The first three are of a young girl, performing with a hula hoop to extract cash from tourists while her minders looked on. She seemed to be enjoying herself, but this was not the environment for a young girl at a time when she should have been tucked up at home in bed.
The IQ and noise may not be up to the GX1, but it’s not at all bad for a four year old sensor design. And I missed the touch screen of the GX1 for choosing focus points and changing options. Apart from that, stepping back in time was a painless and fun experience.
Spike, you are going on a trip and you can either take any modern DSLR of your choice and two lenses of your choice; or that battered old GF1 kit you bought nearly three years ago; what’s it going to be?
GF1 of course, it really is (still) that good.
There are now thirty two lenses available for the micro four thirds system, with more on the way in time for Photokina next month. Plus there are hundreds of other lenses that you can use in conjunction with an adapter. That’s a lot of lenses, enough for anyone to create a collection that matches their needs, wallet and camera bag volume. Contrary to she who must be obeyed’s assertions, I don’t own the full set, and deciding which lenses to choose for my collection has been an interesting process (for me). More >
My only hiccup when using the new 75mm lens, was that it sometimes slowed down a little when focusing.
Thought I should check this out further, and see how the lens performed on an Olympus body; so I borrowed Nik’s EM-5 for a few hours. This also provided the opportunity for a camera porn shot; don’t they look lovely together?:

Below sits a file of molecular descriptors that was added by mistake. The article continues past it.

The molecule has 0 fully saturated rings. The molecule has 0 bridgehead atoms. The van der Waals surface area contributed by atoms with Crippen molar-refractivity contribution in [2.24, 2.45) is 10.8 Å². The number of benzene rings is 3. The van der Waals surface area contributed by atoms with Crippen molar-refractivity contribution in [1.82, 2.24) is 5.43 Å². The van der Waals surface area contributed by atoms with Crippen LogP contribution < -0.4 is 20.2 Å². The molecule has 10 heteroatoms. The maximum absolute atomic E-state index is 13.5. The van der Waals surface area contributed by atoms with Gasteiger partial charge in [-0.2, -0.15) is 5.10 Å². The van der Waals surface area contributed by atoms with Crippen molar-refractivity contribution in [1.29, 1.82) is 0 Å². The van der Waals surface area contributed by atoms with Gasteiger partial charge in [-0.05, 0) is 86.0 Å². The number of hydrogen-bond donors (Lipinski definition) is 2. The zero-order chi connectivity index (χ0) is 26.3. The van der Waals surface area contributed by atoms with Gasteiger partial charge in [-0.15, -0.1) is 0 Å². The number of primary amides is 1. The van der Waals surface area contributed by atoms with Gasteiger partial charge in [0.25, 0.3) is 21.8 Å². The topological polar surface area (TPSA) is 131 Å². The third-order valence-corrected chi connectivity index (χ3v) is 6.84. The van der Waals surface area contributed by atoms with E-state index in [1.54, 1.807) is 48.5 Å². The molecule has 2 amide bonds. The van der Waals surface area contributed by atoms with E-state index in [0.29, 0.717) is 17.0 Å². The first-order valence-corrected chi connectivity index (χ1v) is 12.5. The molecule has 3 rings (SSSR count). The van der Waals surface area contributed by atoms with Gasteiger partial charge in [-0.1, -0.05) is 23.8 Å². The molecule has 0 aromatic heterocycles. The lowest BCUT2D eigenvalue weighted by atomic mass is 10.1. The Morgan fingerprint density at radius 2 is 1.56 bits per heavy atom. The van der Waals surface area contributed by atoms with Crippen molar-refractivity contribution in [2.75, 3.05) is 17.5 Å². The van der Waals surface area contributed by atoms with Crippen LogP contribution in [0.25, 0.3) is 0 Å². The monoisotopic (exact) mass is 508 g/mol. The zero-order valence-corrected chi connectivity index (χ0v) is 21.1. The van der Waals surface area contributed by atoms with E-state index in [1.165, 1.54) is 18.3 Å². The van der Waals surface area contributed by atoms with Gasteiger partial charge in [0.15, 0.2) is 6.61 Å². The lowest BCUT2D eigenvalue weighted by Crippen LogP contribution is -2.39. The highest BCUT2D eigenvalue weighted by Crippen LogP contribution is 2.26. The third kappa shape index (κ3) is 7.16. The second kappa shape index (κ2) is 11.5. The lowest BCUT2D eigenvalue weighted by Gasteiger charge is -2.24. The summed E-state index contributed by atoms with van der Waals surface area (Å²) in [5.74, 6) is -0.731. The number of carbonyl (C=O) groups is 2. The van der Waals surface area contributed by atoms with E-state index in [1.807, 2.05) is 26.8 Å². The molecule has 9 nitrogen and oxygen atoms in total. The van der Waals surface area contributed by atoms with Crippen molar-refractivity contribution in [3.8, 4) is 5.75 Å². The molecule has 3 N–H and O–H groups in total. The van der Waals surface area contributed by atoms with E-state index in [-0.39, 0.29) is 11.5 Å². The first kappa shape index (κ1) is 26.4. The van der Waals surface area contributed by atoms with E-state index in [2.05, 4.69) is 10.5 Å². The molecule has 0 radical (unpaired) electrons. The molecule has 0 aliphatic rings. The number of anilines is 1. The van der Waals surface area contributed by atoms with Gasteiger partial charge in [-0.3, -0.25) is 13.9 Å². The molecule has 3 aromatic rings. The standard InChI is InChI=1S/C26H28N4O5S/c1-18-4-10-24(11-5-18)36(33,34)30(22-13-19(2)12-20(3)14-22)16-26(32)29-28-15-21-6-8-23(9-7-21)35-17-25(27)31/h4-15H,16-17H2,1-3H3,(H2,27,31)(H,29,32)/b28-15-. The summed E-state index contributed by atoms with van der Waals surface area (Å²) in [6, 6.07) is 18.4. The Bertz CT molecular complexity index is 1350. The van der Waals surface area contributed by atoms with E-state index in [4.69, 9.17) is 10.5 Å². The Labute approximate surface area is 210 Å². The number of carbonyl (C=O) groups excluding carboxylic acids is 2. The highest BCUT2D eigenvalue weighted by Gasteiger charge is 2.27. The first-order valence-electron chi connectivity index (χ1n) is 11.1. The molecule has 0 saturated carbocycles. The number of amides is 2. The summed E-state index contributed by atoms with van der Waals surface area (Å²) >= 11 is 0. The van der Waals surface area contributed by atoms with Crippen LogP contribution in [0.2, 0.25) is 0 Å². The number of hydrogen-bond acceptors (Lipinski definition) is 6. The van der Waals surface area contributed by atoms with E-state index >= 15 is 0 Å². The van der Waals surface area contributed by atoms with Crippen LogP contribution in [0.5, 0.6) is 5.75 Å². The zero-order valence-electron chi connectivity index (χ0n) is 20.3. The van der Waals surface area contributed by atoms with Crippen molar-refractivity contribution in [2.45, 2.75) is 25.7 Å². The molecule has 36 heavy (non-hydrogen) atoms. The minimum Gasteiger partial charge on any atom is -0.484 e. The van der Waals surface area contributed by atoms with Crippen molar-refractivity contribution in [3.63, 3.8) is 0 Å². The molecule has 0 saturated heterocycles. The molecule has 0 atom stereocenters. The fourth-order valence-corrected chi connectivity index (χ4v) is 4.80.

Once I had finished ogling, I set about pointing the lens at things with both cameras, with the following conclusions:
1. I thought that maybe the lens would work differently if attached to the same make of body, but the Olympus EM-5 does not focus the lens faster than the Panasonic GX1. In fact, the GX1 seemed to be fractionally speedier; but as I have no idea how Nik has set up his focusing rules on the EM-5; we’ll call it a draw.
2. In good light, both cameras acquire focus at a speed which can be described as “instantaneous”, even though it cannot be. When used with modern M43 lenses, these most recent bodies from Olympus and Panasonic claim to be the fastest focusing cameras on the planet and I wouldn’t disagree.
3. In low light, “almost instantaneous” would be the appropriate phrase, unless you are moving from focusing on something close to something distant, or vice versa, in which case there is a slight pause as the lens moves to the new position for focusing. Is it slow enough to be an irritant? No, but it is noticeable and is not present if you use, for example, the 25mm Summilux.
I initially assumed the issue was to do with having to move a substantial piece of glass in the lens; but then this would be evident whatever the light level; so it must be something else.
Not something that I am going to worry about. Unlike many cameras I have used, the GX1 has an astonishing ability to lock focus in almost complete darkness; and if I have to wait a fraction of a second with the 75mm sometimes, it is not a problem. Also, unlike many cameras (are you listening Canon and Nikon?), Olympus and Panasonic do provide firmware updates for individual lenses to improve performance; so maybe the 75mm will get a boost at some point.
DPreview have just published a little video comparing focus/shoot times between a Canon and a Panasonic G5. The Canon focus system is the same as that implemented in the wanky new EOS-M. The G5 system is probably a little slower than the GX1 or EM-5; but it totally destroys the Canon.